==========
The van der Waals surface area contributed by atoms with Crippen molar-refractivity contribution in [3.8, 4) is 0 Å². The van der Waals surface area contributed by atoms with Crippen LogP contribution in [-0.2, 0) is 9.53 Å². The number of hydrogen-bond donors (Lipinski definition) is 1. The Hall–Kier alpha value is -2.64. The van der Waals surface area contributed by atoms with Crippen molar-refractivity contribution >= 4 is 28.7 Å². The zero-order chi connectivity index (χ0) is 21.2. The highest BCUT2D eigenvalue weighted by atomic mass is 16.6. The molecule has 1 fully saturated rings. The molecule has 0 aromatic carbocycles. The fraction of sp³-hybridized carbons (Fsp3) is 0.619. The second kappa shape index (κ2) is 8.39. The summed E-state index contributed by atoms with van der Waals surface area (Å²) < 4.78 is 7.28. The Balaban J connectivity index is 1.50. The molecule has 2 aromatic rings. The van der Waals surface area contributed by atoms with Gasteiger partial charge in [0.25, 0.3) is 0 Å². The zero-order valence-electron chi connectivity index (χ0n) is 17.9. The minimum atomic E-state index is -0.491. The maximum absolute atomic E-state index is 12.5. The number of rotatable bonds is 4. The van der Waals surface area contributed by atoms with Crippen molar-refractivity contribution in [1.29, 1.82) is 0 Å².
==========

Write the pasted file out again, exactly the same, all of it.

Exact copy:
The van der Waals surface area contributed by atoms with Crippen molar-refractivity contribution in [3.8, 4) is 0 Å². The van der Waals surface area contributed by atoms with Crippen LogP contribution in [-0.2, 0) is 9.53 Å². The number of hydrogen-bond donors (Lipinski definition) is 1. The Hall–Kier alpha value is -2.64. The van der Waals surface area contributed by atoms with Crippen molar-refractivity contribution >= 4 is 28.7 Å². The zero-order chi connectivity index (χ0) is 21.2. The highest BCUT2D eigenvalue weighted by atomic mass is 16.6. The molecule has 1 fully saturated rings. The molecule has 0 aromatic carbocycles. The fraction of sp³-hybridized carbons (Fsp3) is 0.619. The second kappa shape index (κ2) is 8.39. The summed E-state index contributed by atoms with van der Waals surface area (Å²) < 4.78 is 7.28. The Balaban J connectivity index is 1.50. The molecule has 2 aromatic rings. The van der Waals surface area contributed by atoms with Gasteiger partial charge in [0.25, 0.3) is 0 Å². The zero-order valence-electron chi connectivity index (χ0n) is 17.9. The minimum atomic E-state index is -0.491. The maximum absolute atomic E-state index is 12.5. The number of rotatable bonds is 4. The van der Waals surface area contributed by atoms with Crippen molar-refractivity contribution in [1.29, 1.82) is 0 Å².